Premium Chessgames Member
  Fusilli: <K13> Apparently I can't block you from posting here. My only choice seems to be to ignore you altogether, but I don't want to do that. I don't mind reading your posts elsewhere (especially about chess), I just don't want them here. Please abstain from posting here or I'll delete what you post.
Premium Chessgames Member
  Knight13: Sexism, but only against women because reasons and never against men nor is that ever a problem. Women are always innocent victims and men are always getting the better deal at the expense of women. (Now you know where my "attitude" comes from because this is the impression I am getting from you.)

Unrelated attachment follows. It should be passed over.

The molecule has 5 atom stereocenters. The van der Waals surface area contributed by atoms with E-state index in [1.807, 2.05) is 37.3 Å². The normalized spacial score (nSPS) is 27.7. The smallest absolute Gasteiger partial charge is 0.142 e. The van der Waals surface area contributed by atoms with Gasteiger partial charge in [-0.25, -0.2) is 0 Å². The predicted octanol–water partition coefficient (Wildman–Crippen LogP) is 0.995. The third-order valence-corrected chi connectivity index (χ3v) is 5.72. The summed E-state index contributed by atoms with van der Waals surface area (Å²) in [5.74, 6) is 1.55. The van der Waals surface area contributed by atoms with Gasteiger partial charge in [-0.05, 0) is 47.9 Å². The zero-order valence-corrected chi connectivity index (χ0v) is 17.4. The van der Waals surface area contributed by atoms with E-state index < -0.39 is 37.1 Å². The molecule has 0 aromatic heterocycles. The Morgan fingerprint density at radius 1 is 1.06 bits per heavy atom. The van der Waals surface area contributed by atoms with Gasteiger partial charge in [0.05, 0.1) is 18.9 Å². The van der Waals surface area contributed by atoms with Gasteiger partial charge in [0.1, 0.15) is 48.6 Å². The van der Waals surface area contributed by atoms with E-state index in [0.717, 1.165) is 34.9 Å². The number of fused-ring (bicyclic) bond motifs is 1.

On a another note: understood. Your forum, your rules. Will respect. Until I change my mind in five years.

Premium Chessgames Member
  Fusilli: <K13> That's not the attitude I meant. I meant being pushy. I just don't want to debate these things, let alone here. Again, I suggest you set up your forum.
Premium Chessgames Member
  Knight13: <Fusilli> I'll send you two dozen live freshwater clams (Corbicual sp.) as an apology. :-D Gimme your P.O Box.
Premium Chessgames Member
  Fusilli: <K13> Apology accepted. No clams needed. Really, start your own forum! You want to have a voice. Give yourself the proper outlet. :)
Premium Chessgames Member
  Knight13: <Fusilli> You can buy the freshwater clams (Corbicula sp.) on sale for $2.79 each right now at Live Aquaria (, if you're still interested. LOL
Premium Chessgames Member
  zanzibar: Hi <Fusilli>.

In regards to your Openings by year question in chessgames forum...